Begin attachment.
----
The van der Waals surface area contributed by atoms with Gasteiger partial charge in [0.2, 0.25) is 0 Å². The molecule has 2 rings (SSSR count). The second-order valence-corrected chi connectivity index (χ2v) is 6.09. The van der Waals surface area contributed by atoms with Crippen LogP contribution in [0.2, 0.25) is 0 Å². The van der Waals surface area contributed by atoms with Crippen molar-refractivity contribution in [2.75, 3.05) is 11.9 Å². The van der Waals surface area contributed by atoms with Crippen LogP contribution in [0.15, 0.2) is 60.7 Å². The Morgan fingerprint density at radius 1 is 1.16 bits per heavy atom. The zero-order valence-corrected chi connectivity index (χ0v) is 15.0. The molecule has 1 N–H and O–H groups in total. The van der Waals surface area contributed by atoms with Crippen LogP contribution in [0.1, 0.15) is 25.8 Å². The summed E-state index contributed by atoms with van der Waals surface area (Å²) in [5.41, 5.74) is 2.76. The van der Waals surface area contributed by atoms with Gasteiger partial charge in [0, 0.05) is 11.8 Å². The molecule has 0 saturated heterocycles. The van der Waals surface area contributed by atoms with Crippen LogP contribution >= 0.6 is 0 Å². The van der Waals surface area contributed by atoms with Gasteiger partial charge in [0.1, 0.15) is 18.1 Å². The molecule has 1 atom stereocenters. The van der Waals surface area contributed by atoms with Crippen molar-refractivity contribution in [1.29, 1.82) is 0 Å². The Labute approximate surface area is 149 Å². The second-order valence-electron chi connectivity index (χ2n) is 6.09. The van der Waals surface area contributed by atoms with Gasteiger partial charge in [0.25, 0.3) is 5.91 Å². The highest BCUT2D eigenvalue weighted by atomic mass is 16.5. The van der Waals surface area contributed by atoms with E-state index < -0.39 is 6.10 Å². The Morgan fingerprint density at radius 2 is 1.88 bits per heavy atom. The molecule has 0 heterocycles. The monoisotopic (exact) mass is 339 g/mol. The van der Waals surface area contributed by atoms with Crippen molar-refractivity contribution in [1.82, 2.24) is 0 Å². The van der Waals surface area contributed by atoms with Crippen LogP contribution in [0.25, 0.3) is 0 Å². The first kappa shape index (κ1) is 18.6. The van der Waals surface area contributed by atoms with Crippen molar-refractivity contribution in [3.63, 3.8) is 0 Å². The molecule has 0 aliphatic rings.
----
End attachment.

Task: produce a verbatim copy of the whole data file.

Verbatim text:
The van der Waals surface area contributed by atoms with Gasteiger partial charge in [0.2, 0.25) is 0 Å². The molecule has 2 rings (SSSR count). The second-order valence-corrected chi connectivity index (χ2v) is 6.09. The van der Waals surface area contributed by atoms with Crippen LogP contribution in [0.2, 0.25) is 0 Å². The van der Waals surface area contributed by atoms with Crippen molar-refractivity contribution in [2.75, 3.05) is 11.9 Å². The van der Waals surface area contributed by atoms with Crippen LogP contribution in [0.15, 0.2) is 60.7 Å². The Morgan fingerprint density at radius 1 is 1.16 bits per heavy atom. The zero-order valence-corrected chi connectivity index (χ0v) is 15.0. The molecule has 1 N–H and O–H groups in total. The van der Waals surface area contributed by atoms with Crippen LogP contribution in [0.1, 0.15) is 25.8 Å². The summed E-state index contributed by atoms with van der Waals surface area (Å²) in [5.41, 5.74) is 2.76. The van der Waals surface area contributed by atoms with Gasteiger partial charge in [0, 0.05) is 11.8 Å². The molecule has 0 saturated heterocycles. The van der Waals surface area contributed by atoms with Crippen LogP contribution >= 0.6 is 0 Å². The van der Waals surface area contributed by atoms with Gasteiger partial charge in [0.1, 0.15) is 18.1 Å². The molecule has 1 atom stereocenters. The van der Waals surface area contributed by atoms with Crippen molar-refractivity contribution in [1.29, 1.82) is 0 Å². The Labute approximate surface area is 149 Å². The second-order valence-electron chi connectivity index (χ2n) is 6.09. The van der Waals surface area contributed by atoms with Gasteiger partial charge in [0.25, 0.3) is 5.91 Å². The highest BCUT2D eigenvalue weighted by atomic mass is 16.5. The van der Waals surface area contributed by atoms with E-state index < -0.39 is 6.10 Å². The Morgan fingerprint density at radius 2 is 1.88 bits per heavy atom. The molecule has 0 heterocycles. The monoisotopic (exact) mass is 339 g/mol. The van der Waals surface area contributed by atoms with Crippen molar-refractivity contribution in [1.82, 2.24) is 0 Å². The van der Waals surface area contributed by atoms with Crippen LogP contribution in [0.25, 0.3) is 0 Å². The first kappa shape index (κ1) is 18.6. The van der Waals surface area contributed by atoms with Crippen molar-refractivity contribution in [3.63, 3.8) is 0 Å². The molecule has 0 aliphatic rings.